- The Washington Times - Monday, March 26, 2007

DALLAS — There would be no repeat for George Washington.

Ten years after an upset victory, this year’s NCAA tournament meeting with North Carolina ended on a much different note, a 70-56 loss in the Dallas Region semifinals.

“I remember a lot of similarities to this year,” said Colonials coach Joe McKeown, whose lone Elite Eight appearance came after that victory in 1997.

“We went undefeated [in the Atlantic 10] in 1997, and we did the same thing this year. In 1997, we lost to St. Joseph’s and got upset in our tournament, and we did the same thing this year. We got to the Sweet 16 and played a No. 1 seed and we were a No. 5 seed.”

Fifth-seeded George Washington reached the Sweet 16 with an upset over Texas A&M.; But North Carolina was too much, not only the top seed in Dallas but also the highest-ranked team left (second in both major polls) following No. 1 Duke’s upset loss to Rutgers on Saturday.

North Carolina (33-3) took a 6-0 lead before Kimberly Beck hit a jump shot for the Colonials’ first points 3:10 into the game. George Washington tied it at 10-10, but North Carolina went on a 9-0 run and for much of the half had nearly twice as many points as George Washington.

Fourteen turnovers limited the Colonials to 23 shots in the first half. The Tar Heels finished the half with 23 rebounds to GW’s 9, including a 13-6 edge on offense to record 12 second-chance points.

In a physical game, North Carolina simply outnumbered the Colonials’ 6-foot-4 center, Jessica Adair. Four Tar Heels starters are more than 6 feet tall. Center LaToya Pringle (6-3) led them with nine points and six rebounds in the first half. The other three 6-footers had at least seven points and two rebounds each.

George Washington’s largest deficit was 19 points at 38-19 with 1:12 remaining in the first half. The Colonials (28-4) began using halfcourt pressure to create Tar Heels turnovers but missed shots after two consecutive steals. In the final minute, a 3-pointer by Kenan Cole and Whitney Allen’s bank shot pulled GW within 38-24 at halftime.

The Colonials scored on their first possession after halftime to pull within 38-26. North Carolina again took charge and regained the 19-point advantage at 50-31 with 13:48 to play.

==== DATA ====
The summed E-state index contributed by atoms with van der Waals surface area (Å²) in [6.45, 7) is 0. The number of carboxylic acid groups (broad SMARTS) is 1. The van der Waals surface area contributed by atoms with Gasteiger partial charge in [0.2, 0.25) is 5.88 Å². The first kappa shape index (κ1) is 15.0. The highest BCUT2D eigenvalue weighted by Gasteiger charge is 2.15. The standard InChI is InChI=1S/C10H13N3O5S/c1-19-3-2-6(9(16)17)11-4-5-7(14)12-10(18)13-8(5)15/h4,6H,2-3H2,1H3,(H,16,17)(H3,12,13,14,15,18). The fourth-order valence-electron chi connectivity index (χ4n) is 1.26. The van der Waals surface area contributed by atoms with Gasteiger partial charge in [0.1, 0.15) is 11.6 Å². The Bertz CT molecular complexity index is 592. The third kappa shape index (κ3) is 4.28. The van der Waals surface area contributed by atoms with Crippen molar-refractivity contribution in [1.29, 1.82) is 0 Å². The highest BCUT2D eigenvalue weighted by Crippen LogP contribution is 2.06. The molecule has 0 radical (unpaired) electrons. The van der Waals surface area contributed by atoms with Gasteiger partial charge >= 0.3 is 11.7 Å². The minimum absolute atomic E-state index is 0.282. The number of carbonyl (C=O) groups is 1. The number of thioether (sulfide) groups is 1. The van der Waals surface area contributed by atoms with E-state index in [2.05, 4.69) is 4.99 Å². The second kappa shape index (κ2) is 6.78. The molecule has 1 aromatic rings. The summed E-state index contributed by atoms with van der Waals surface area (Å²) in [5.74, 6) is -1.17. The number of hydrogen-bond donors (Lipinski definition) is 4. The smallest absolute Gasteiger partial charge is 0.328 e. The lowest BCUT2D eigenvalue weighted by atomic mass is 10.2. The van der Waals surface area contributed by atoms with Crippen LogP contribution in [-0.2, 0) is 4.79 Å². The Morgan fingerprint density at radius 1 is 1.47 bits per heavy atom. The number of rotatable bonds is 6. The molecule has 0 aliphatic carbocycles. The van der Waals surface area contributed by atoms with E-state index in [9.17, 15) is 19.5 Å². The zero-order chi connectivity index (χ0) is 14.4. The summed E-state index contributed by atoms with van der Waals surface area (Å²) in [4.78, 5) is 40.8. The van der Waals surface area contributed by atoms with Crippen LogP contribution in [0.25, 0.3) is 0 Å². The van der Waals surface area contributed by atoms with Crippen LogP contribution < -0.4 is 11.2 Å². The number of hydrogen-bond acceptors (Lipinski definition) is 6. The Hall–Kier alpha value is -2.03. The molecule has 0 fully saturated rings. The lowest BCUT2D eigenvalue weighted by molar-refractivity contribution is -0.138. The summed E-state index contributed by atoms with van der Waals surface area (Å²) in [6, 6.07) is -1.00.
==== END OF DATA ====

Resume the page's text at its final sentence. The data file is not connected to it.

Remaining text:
The lead reached as many as 22 points before GW again put together a late string of points to pull within a 14-point final deficit.

Sarah-Jo Lawrence had scored 16 of her game-high 23 points in the second half before fouling out with 3:18 to play.

“They showed why they’re probably the number one team in the country,” McKeown said. “I was a little surprised that we couldn’t do a better job attacking their pressure. They get their hands on just about everything.”

Purdue 78, Georgia 65

DALLAS — Not wanting her career to end yet, Katie Gearlds had 30 points, nine rebounds and helped the Boilermakers overcome a big early deficit to beat the Bulldogs (27-7) and earn a spot in the Dallas Region final against North Carolina.

Purdue (31-5) won its 10th straight game, all since Gearlds had impromptu meetings with her teammates and first-year coach Sharon Versyp, who in the mid-1980s was also a four-year starter at the school.

Mississippi 90, Oklahoma 82

DAYTON, Ohio — Armintie Price scored 31 points, Ashley Awkward added 25 for the Rebels, who fast-breaked and trapped their way to a win over the Sooners in the Dayton regional semifinals.

Next up for the Rebels (24-10) is Tennessee tomorrow, with a spot in the Final Four awaiting the winner.

Courtney Paris led Oklahoma (28-5) with 31 points and 20 rebounds.

Tennessee 65, Marist 46

DAYTON, Ohio — Candace Parker hit her first eight shots as the top-seeded Volunteers used a 14-0 first-half run to take control, ending the Red Foxes’ great tournament run.

Parker roamed the lane, frequently leaping over the smaller Red Foxes, for 16 points. Shannon Bobbitt and Sidney Spencer each had 11 for Tennessee (31-3), which improved its record to 22-4 in regional semifinals.

Meg Dahlman had 16 points and Rachele Fitz 13 for Marist (29-6).

• This article is based in part on wire service reports.

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